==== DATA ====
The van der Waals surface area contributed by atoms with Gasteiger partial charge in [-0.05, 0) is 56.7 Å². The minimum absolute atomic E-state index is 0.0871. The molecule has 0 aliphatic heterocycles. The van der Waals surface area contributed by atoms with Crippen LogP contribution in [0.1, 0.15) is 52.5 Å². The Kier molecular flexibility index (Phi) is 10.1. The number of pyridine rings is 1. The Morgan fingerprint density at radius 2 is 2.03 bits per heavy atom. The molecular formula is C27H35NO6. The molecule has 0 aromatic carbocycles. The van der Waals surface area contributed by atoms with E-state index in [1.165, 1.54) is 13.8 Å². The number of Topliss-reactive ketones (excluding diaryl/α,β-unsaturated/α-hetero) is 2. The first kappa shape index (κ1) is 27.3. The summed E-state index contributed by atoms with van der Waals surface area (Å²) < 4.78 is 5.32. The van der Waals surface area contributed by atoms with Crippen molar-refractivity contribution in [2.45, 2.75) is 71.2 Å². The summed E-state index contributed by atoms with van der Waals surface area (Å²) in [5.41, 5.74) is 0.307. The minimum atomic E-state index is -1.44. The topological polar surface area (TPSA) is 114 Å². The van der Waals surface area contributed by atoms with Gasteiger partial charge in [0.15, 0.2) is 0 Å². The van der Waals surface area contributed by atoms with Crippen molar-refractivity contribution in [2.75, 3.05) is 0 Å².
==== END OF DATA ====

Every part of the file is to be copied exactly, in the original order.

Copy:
The van der Waals surface area contributed by atoms with Gasteiger partial charge in [-0.05, 0) is 56.7 Å². The minimum absolute atomic E-state index is 0.0871. The molecule has 0 aliphatic heterocycles. The van der Waals surface area contributed by atoms with Crippen LogP contribution in [0.1, 0.15) is 52.5 Å². The Kier molecular flexibility index (Phi) is 10.1. The number of pyridine rings is 1. The Morgan fingerprint density at radius 2 is 2.03 bits per heavy atom. The molecular formula is C27H35NO6. The molecule has 0 aromatic carbocycles. The van der Waals surface area contributed by atoms with E-state index in [1.165, 1.54) is 13.8 Å². The number of Topliss-reactive ketones (excluding diaryl/α,β-unsaturated/α-hetero) is 2. The first kappa shape index (κ1) is 27.3. The summed E-state index contributed by atoms with van der Waals surface area (Å²) < 4.78 is 5.32. The van der Waals surface area contributed by atoms with Crippen molar-refractivity contribution in [2.45, 2.75) is 71.2 Å². The summed E-state index contributed by atoms with van der Waals surface area (Å²) in [5.41, 5.74) is 0.307. The minimum atomic E-state index is -1.44. The topological polar surface area (TPSA) is 114 Å². The van der Waals surface area contributed by atoms with Gasteiger partial charge in [0.15, 0.2) is 0 Å². The van der Waals surface area contributed by atoms with Crippen molar-refractivity contribution in [2.75, 3.05) is 0 Å².